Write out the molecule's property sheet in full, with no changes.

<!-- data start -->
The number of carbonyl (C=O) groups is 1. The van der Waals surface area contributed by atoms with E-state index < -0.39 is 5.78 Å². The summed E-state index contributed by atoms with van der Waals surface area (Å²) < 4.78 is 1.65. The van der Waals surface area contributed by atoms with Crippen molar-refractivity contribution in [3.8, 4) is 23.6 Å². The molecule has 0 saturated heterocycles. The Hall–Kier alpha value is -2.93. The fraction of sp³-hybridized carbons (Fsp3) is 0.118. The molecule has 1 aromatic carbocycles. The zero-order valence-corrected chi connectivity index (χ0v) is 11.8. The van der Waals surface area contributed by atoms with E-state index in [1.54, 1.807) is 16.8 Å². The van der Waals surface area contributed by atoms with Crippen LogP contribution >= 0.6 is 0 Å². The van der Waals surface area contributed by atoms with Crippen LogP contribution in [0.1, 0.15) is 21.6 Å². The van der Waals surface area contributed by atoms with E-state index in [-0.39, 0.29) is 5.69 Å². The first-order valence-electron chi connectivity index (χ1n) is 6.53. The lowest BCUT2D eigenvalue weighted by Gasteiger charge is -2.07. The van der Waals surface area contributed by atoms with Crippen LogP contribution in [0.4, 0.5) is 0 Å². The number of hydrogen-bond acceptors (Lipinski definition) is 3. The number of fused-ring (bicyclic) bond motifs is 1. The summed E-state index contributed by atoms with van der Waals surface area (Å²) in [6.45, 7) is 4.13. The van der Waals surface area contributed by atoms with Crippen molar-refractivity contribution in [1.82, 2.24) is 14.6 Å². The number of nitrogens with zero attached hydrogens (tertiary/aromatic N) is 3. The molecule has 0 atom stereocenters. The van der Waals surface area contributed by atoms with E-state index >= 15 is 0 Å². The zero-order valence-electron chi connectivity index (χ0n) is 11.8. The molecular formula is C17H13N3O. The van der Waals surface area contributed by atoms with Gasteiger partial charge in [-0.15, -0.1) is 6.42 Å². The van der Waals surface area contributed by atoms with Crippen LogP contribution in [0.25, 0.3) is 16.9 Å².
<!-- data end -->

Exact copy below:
The number of carbonyl (C=O) groups is 1. The van der Waals surface area contributed by atoms with E-state index < -0.39 is 5.78 Å². The summed E-state index contributed by atoms with van der Waals surface area (Å²) < 4.78 is 1.65. The van der Waals surface area contributed by atoms with Crippen molar-refractivity contribution in [3.8, 4) is 23.6 Å². The molecule has 0 saturated heterocycles. The Hall–Kier alpha value is -2.93. The fraction of sp³-hybridized carbons (Fsp3) is 0.118. The molecule has 1 aromatic carbocycles. The zero-order valence-corrected chi connectivity index (χ0v) is 11.8. The van der Waals surface area contributed by atoms with E-state index in [1.54, 1.807) is 16.8 Å². The van der Waals surface area contributed by atoms with Crippen LogP contribution >= 0.6 is 0 Å². The van der Waals surface area contributed by atoms with Crippen LogP contribution in [0.1, 0.15) is 21.6 Å². The van der Waals surface area contributed by atoms with E-state index in [-0.39, 0.29) is 5.69 Å². The first-order valence-electron chi connectivity index (χ1n) is 6.53. The lowest BCUT2D eigenvalue weighted by Gasteiger charge is -2.07. The van der Waals surface area contributed by atoms with Crippen LogP contribution in [0.4, 0.5) is 0 Å². The number of hydrogen-bond acceptors (Lipinski definition) is 3. The number of fused-ring (bicyclic) bond motifs is 1. The summed E-state index contributed by atoms with van der Waals surface area (Å²) in [6.45, 7) is 4.13. The van der Waals surface area contributed by atoms with Crippen molar-refractivity contribution in [1.82, 2.24) is 14.6 Å². The number of nitrogens with zero attached hydrogens (tertiary/aromatic N) is 3. The molecule has 0 atom stereocenters. The van der Waals surface area contributed by atoms with E-state index >= 15 is 0 Å². The zero-order valence-electron chi connectivity index (χ0n) is 11.8. The molecular formula is C17H13N3O. The van der Waals surface area contributed by atoms with Gasteiger partial charge in [-0.15, -0.1) is 6.42 Å². The van der Waals surface area contributed by atoms with Crippen LogP contribution in [0.25, 0.3) is 16.9 Å².